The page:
BOZEMAN – Last March, Zanen Pitts stood to the side of the court and watched as Box Elder’s Brandon The Boy took time to shake hands, hug, pose for pictures and sign autographs with nearly every community member following the Bears’ state championship win.
Saturday night, Pitts witnessed a similar scene with his spectacular junior Phillip Malatare.
Moments after Arlee won the first state basketball championship in program history, rallying past and holding off a resilient Manhattan Christian squad 71-67, Malatare stood at center court surrounded by Warrior fans wanting to thank the guard for bringing a title to the reservation town.
“People don’t understand, in the boundaries of the reservation it’s so tight. Everyone is family. You know everyone’s issues, you know everyone’s dreams and stories and legends and legacies,” said Pitts. “Indian country is so tight and basketball is a way of life. It’s what gives everyone the opportunity to escape from negativity and they are proving to you that this is bigger than life, it is life. It’s what gets people to escape from negative things.”
Pitts didn’t even attempt to hold back the tears. Yes, this was an emotional win against a well-coached and hard-working Manhattan Christian program.
Yes, this was the first title for Arlee, the town of barely 600 where reports have shown nearly one-third of families live below the poverty line.
Yes, this made up for last year’s loss to Box Elder in the Class C championship game.
But collectively, Arlee’s win was about more than those individual elements.
“To our reservation this is so big. I’m tired of seeing all the negative stuff around there and I want to see more kids with basketballs in their hands, living on the blacktop and pounding the ball and doing this,” Pitts said. “These are moments the kids will have for the rest of their lives. They’re changing legacies for these young kids. I’m so tired of all the bad things that happened and that’s why we rode the ride and rode the wave of making everything better for everyone else. This was not for these boys, the boys said this was for everyone on the reservation and every kid around Indian country.”
It certainly didn’t come easy.
Manhattan Christian, which was routed by Arlee in the Western C divisional championship, came out firing under head coach Jeff Bellach. The Eagles set the tone with their daunting zone defense and highly-efficient offense.
Still, Arlee slowly chipped away with senior Tyler Tanner knocking down buzzer-beating shots at the end of both the first and second quarters. Pitts barely waited for the second one to swish through the net, turning and heading off the court, all emotion removed from his face.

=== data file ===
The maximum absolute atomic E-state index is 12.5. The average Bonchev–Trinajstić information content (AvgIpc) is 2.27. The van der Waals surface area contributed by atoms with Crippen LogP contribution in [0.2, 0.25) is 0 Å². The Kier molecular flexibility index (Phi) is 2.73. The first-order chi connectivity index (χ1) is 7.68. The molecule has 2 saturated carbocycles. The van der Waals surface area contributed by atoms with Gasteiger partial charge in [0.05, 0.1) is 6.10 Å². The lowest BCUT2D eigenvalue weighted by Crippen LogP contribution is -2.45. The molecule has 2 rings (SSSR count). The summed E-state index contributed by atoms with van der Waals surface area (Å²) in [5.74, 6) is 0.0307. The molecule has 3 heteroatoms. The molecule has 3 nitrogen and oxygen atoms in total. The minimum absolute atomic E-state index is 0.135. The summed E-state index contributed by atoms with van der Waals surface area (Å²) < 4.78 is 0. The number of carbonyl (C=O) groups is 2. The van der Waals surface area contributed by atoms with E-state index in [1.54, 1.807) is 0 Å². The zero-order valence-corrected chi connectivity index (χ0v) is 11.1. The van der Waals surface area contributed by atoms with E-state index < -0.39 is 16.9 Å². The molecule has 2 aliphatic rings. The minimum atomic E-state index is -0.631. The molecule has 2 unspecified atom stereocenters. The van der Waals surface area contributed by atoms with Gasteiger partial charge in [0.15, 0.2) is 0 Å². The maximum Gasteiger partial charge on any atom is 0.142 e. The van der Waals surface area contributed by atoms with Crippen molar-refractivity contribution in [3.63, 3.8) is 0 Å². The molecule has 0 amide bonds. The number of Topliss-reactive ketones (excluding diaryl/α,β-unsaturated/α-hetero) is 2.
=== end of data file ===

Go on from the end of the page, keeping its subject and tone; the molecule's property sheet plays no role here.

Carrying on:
“It was a state title game and everyone was trying to do too much. Everyone was settling for the 3-pointer and we weren’t relying on each other, playing like brothers and looking to razzle and dazzle. That’s who we are. We’re not a slow-down team who wants to go blow-for-blow. We want to turn loose and be free and move without the ball and spot up closer to the 3-point line and that’s what they started to do and it started to open up and they started to believe in each other,” said Pitts. “The bright lights, it’s a big deal with a lot of pressure but the weight has been lifted off our shoulders. There was so much pressure in our community to get this and guess what? To all the haters, I have two words for you: state champs. To all the believers, I have two words for you: thank you.”
Arlee always believed. Believed in their Warriors and believed in their coach, the former Ronan basketball star trying to give the reservation town a break from everyday life.
There’s no reason to believe Pitts and Arlee can’t qualify for a third consecutive state championship game in March of 2018. Malatare returns. Will Mesteth and Greg Whitesell return. Talent certainly remains.
But Pitts broke down discussing his senior class, particularly the MontanaSports.com Most Valuable Player, Tyler Tanner.
“That’s my boy, man. That’s my boy. Tyler Tanner. I miss him already,” said Pitts. “He’s such a good kid and everything that we’ve been through – we’ve been through a ride and a roller coaster all four years. We rode the wave and now we’re number one. I couldn’t have done it without Ty but I couldn’t have done it without all 16 boys all the way down to those guys who get waters and help with the jerseys. I could not have done it without them.
“Alex Moran, he hit that shot for his mom right there,” he continued, pointing to the corner of the floor. “She passed on and his dad told me four years ago when I got this job, ‘Remember that before she passed she said that these freshmen, when they are seniors, will win a state title.’ I’ve thought about that everything fricking night man. When I lay down, I think about what he said or she said and I knew I would give her that dream. And guess what? We’re number one.”
So, while Malatare continued hugging every member of the community, while Tanner clung to the shiny state championship trophy, Pitts soaked up every last moment. The celebration could last all night as far as he was concerned.
It was worth the wait.